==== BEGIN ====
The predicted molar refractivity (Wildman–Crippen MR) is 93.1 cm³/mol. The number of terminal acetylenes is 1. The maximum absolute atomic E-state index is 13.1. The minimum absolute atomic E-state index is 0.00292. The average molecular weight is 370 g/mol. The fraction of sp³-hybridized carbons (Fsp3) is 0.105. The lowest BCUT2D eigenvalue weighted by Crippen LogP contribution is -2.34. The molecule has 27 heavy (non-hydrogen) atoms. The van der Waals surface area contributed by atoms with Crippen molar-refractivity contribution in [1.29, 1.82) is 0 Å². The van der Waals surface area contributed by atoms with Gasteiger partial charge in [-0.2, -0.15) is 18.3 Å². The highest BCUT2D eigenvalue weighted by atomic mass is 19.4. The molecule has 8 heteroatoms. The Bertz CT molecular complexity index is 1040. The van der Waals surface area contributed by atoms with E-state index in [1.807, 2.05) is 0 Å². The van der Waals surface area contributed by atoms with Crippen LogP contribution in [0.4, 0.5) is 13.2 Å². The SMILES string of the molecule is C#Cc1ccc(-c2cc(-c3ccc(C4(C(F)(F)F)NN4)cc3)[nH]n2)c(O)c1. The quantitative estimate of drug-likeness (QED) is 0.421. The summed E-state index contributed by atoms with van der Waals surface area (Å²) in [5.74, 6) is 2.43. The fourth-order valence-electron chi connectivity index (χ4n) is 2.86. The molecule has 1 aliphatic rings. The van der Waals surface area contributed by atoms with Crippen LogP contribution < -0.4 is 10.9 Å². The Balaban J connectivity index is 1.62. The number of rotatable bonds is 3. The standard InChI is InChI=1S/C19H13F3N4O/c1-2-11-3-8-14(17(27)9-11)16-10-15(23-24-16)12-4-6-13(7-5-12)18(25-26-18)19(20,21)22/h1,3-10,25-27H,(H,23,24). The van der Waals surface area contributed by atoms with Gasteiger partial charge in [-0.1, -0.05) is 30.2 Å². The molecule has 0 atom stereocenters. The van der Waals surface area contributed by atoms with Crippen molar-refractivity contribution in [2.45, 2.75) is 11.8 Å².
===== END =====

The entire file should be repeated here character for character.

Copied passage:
The predicted molar refractivity (Wildman–Crippen MR) is 93.1 cm³/mol. The number of terminal acetylenes is 1. The maximum absolute atomic E-state index is 13.1. The minimum absolute atomic E-state index is 0.00292. The average molecular weight is 370 g/mol. The fraction of sp³-hybridized carbons (Fsp3) is 0.105. The lowest BCUT2D eigenvalue weighted by Crippen LogP contribution is -2.34. The molecule has 27 heavy (non-hydrogen) atoms. The van der Waals surface area contributed by atoms with Crippen molar-refractivity contribution in [1.29, 1.82) is 0 Å². The van der Waals surface area contributed by atoms with Gasteiger partial charge in [-0.2, -0.15) is 18.3 Å². The highest BCUT2D eigenvalue weighted by atomic mass is 19.4. The molecule has 8 heteroatoms. The Bertz CT molecular complexity index is 1040. The van der Waals surface area contributed by atoms with E-state index in [1.807, 2.05) is 0 Å². The van der Waals surface area contributed by atoms with Crippen LogP contribution in [0.4, 0.5) is 13.2 Å². The SMILES string of the molecule is C#Cc1ccc(-c2cc(-c3ccc(C4(C(F)(F)F)NN4)cc3)[nH]n2)c(O)c1. The quantitative estimate of drug-likeness (QED) is 0.421. The summed E-state index contributed by atoms with van der Waals surface area (Å²) in [5.74, 6) is 2.43. The fourth-order valence-electron chi connectivity index (χ4n) is 2.86. The molecule has 1 aliphatic rings. The van der Waals surface area contributed by atoms with Crippen LogP contribution < -0.4 is 10.9 Å². The Balaban J connectivity index is 1.62. The number of rotatable bonds is 3. The standard InChI is InChI=1S/C19H13F3N4O/c1-2-11-3-8-14(17(27)9-11)16-10-15(23-24-16)12-4-6-13(7-5-12)18(25-26-18)19(20,21)22/h1,3-10,25-27H,(H,23,24). The van der Waals surface area contributed by atoms with Gasteiger partial charge in [-0.1, -0.05) is 30.2 Å². The molecule has 0 atom stereocenters. The van der Waals surface area contributed by atoms with Crippen molar-refractivity contribution in [2.45, 2.75) is 11.8 Å².